Of those many visitors well over 9,000 are not looking at the majesty of Michelangelo's decoration, or indeed the works of the other artists which illuminate the walls.  The majority are taking photographs.  Photographs which will be in every respect poorer than any photos they will be able to buy in the souvenir shop or find in any guide book, or online.  Tourism 21st Century style.

The same thing happens when visitors come to Carlton's world wide HQ at Grange Loan.  FB admits that the decoration of the ceiling in the home dressing room isn't quite up to the standard of Michelangelo.    Even then tourists' first instinct is to photograph the special place rather than savour the unique experience of being in that special place where FB (and many other greats of the game) have rubbed themselves down after a shower.

It will be some time before this great attraction gains the visitor numbers that the Sistene Chapel attracts.  There is talk of the numbers being too great and the Vatican having to limit them in some way.  Tourists should take comfort that there is no such risk of disappointment at Grange Loan where the ceilings can be viewed every weekend.

Thursday, 1 November 2012


Fantasy Bob has been identifying a song to welcome each new month.  But this month is tricky. He has searched the shallow recesses of his memory and failed to come up with a November song - which is not to say that there aren't any - only that he can't bring one to mind.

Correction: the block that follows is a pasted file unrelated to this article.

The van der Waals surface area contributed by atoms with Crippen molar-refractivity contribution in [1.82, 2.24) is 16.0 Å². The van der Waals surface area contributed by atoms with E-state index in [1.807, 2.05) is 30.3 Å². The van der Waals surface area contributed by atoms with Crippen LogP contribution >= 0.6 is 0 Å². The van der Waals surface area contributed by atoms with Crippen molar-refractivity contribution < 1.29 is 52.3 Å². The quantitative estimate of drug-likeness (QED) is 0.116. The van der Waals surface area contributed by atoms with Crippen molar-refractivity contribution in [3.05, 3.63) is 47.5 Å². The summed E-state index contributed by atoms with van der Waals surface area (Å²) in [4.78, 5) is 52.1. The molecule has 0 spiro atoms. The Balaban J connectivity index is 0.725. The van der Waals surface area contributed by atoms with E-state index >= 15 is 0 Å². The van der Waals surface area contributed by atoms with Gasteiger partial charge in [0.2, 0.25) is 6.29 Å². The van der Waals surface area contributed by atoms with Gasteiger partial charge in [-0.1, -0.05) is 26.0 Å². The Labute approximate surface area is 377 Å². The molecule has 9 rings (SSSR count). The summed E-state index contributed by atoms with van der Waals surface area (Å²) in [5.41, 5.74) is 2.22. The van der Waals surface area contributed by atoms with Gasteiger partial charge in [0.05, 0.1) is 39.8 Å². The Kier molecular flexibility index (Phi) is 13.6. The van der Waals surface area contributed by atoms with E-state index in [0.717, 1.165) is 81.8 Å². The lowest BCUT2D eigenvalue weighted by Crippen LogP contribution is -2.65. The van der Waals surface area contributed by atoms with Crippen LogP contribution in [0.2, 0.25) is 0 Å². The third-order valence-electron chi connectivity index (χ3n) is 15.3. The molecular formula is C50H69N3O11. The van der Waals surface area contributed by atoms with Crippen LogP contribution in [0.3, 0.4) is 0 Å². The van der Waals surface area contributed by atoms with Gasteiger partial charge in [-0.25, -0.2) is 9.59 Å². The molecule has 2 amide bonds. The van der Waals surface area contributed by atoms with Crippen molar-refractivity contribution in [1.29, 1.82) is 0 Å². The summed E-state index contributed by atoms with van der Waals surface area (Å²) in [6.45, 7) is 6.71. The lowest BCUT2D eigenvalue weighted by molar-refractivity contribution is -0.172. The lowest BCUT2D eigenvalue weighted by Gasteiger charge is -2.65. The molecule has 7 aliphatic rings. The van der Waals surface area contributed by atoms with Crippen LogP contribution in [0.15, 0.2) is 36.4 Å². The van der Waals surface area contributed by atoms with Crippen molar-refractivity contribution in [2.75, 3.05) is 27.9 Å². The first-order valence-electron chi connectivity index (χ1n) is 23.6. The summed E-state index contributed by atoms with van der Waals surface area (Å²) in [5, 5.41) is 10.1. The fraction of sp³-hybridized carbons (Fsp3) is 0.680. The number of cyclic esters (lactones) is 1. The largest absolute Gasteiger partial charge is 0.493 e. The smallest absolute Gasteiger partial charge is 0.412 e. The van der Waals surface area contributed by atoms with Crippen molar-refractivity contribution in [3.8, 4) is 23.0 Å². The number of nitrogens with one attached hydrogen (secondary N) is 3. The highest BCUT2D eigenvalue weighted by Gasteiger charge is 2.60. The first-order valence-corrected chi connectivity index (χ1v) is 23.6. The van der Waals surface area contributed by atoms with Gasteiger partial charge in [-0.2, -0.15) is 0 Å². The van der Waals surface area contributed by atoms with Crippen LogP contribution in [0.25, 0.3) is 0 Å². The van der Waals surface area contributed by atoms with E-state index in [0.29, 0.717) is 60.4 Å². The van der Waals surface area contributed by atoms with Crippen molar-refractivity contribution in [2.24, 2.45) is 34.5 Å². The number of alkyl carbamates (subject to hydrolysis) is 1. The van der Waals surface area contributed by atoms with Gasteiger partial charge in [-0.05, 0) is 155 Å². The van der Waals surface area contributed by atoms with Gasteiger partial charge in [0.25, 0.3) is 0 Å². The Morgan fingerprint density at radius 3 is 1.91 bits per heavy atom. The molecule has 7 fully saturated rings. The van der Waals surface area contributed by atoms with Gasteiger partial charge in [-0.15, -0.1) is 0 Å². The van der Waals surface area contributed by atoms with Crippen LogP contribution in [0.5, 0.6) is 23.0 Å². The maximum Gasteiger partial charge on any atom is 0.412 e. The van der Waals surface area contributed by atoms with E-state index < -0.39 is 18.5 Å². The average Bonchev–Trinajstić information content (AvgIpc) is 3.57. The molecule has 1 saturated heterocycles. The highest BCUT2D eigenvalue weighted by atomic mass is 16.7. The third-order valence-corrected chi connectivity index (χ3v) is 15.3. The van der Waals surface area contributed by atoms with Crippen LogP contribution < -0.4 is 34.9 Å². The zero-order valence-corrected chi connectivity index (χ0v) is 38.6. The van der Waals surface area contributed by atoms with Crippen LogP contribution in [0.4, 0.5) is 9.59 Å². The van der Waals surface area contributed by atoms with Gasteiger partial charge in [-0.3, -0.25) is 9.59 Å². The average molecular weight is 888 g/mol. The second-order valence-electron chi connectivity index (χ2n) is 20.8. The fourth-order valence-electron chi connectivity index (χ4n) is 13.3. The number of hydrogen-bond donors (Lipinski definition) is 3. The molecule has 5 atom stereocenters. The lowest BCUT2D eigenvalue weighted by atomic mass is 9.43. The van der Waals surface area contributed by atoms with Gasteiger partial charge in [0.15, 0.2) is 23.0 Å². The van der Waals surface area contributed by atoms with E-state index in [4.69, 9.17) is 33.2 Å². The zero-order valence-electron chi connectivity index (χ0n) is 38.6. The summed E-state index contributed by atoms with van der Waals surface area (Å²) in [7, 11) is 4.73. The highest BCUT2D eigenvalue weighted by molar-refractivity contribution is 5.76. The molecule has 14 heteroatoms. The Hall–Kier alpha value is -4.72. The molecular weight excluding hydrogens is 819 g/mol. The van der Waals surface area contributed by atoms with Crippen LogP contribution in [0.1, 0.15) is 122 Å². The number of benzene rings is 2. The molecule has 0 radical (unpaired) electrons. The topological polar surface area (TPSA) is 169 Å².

So he finds he has to cheat again.  He realises his world wide readership may turn against him.  They will suspect that a man who can disregard the rules about posts on the first of the month is likely to be a man who on snicking one behind standing firmly in the crease in spite the all too woody a noise audible at all points of the ground and the increasingly strident appeals from all round.  He may have a bemused expression on his face but that is anything but innocent.  Here he is with a song to make November which has no mention of November - indeed no mention of any month at all.  But FB justifies himself - he is sure that he caught his pad with the inside edge.  This song isn't about a month - it is about a season - he may say.  And the crowd maybe restless for a while and wonder whether this is a good example to set to the juniors.  But the moral universe is settled around FB - if he had snicked it he would, for sure, be clean bowled next ball.  Even if he hadn't the likelihood of being bowled next ball is quite high.

Anyway, Autumn Almanack by the truly wonderful Kinks was released in October 1967, a follow up to the even more wonderful Waterloo Sunset. Test Match Quality.

FB has raved about Ray Davies before as one of his favourite song writers (see link here).  Autumn Almanack showed Davies extending his range and it reached number 3 in the charts, held off the top spot by The Bee Gees Massachusetts.  To FB's ears it remains significantly fresher and more interesting today than the Bee Gees' dirge.

Doughty groundsmen the length of the country may still be engaged in sweeping leaves into sacks as the song  describes, but in October 1967 there was a rest from cricket - there was no T20 WC, no Champion's League.  Just nostalgia for the season past. There was therefore an Autumn to have an Almanack about.  The song could not be written now - and there's the pity.

Enjoy hearing it again on this link.